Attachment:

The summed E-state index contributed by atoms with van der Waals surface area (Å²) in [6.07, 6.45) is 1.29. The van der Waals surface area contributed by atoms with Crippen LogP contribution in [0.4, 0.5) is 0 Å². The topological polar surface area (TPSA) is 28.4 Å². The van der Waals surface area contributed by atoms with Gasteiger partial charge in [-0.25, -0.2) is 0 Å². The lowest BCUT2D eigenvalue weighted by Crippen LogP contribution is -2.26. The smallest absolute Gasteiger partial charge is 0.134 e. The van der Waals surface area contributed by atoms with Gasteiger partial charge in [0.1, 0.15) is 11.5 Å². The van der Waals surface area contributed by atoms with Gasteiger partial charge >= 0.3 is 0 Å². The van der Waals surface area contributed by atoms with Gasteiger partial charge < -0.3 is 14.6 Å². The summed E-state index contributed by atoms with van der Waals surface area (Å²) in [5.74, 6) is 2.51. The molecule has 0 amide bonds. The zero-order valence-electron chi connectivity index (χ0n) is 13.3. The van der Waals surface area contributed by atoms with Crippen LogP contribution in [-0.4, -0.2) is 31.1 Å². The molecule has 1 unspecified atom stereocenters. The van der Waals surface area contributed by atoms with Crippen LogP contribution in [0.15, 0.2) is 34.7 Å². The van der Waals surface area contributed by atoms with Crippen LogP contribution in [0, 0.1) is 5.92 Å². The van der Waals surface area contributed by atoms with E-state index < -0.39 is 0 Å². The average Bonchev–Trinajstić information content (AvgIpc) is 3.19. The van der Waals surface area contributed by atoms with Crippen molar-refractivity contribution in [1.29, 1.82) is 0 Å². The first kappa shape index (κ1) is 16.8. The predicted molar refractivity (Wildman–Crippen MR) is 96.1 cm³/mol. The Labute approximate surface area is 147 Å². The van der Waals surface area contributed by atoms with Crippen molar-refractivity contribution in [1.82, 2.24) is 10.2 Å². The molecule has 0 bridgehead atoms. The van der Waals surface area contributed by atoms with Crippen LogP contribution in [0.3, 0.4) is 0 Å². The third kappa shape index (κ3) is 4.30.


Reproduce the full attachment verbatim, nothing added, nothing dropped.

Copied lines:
The summed E-state index contributed by atoms with van der Waals surface area (Å²) in [6.07, 6.45) is 1.29. The van der Waals surface area contributed by atoms with Crippen LogP contribution in [0.4, 0.5) is 0 Å². The topological polar surface area (TPSA) is 28.4 Å². The van der Waals surface area contributed by atoms with Gasteiger partial charge in [-0.25, -0.2) is 0 Å². The lowest BCUT2D eigenvalue weighted by Crippen LogP contribution is -2.26. The smallest absolute Gasteiger partial charge is 0.134 e. The van der Waals surface area contributed by atoms with Gasteiger partial charge in [0.1, 0.15) is 11.5 Å². The van der Waals surface area contributed by atoms with Gasteiger partial charge >= 0.3 is 0 Å². The van der Waals surface area contributed by atoms with Gasteiger partial charge < -0.3 is 14.6 Å². The summed E-state index contributed by atoms with van der Waals surface area (Å²) in [5.74, 6) is 2.51. The molecule has 0 amide bonds. The zero-order valence-electron chi connectivity index (χ0n) is 13.3. The van der Waals surface area contributed by atoms with Crippen LogP contribution in [-0.4, -0.2) is 31.1 Å². The molecule has 1 unspecified atom stereocenters. The van der Waals surface area contributed by atoms with Crippen LogP contribution in [0.15, 0.2) is 34.7 Å². The van der Waals surface area contributed by atoms with Crippen LogP contribution in [0, 0.1) is 5.92 Å². The van der Waals surface area contributed by atoms with E-state index < -0.39 is 0 Å². The average Bonchev–Trinajstić information content (AvgIpc) is 3.19. The van der Waals surface area contributed by atoms with Crippen molar-refractivity contribution in [1.29, 1.82) is 0 Å². The first kappa shape index (κ1) is 16.8. The predicted molar refractivity (Wildman–Crippen MR) is 96.1 cm³/mol. The Labute approximate surface area is 147 Å². The van der Waals surface area contributed by atoms with Crippen molar-refractivity contribution in [1.82, 2.24) is 10.2 Å². The molecule has 0 bridgehead atoms. The van der Waals surface area contributed by atoms with Crippen LogP contribution in [0.3, 0.4) is 0 Å². The third kappa shape index (κ3) is 4.30.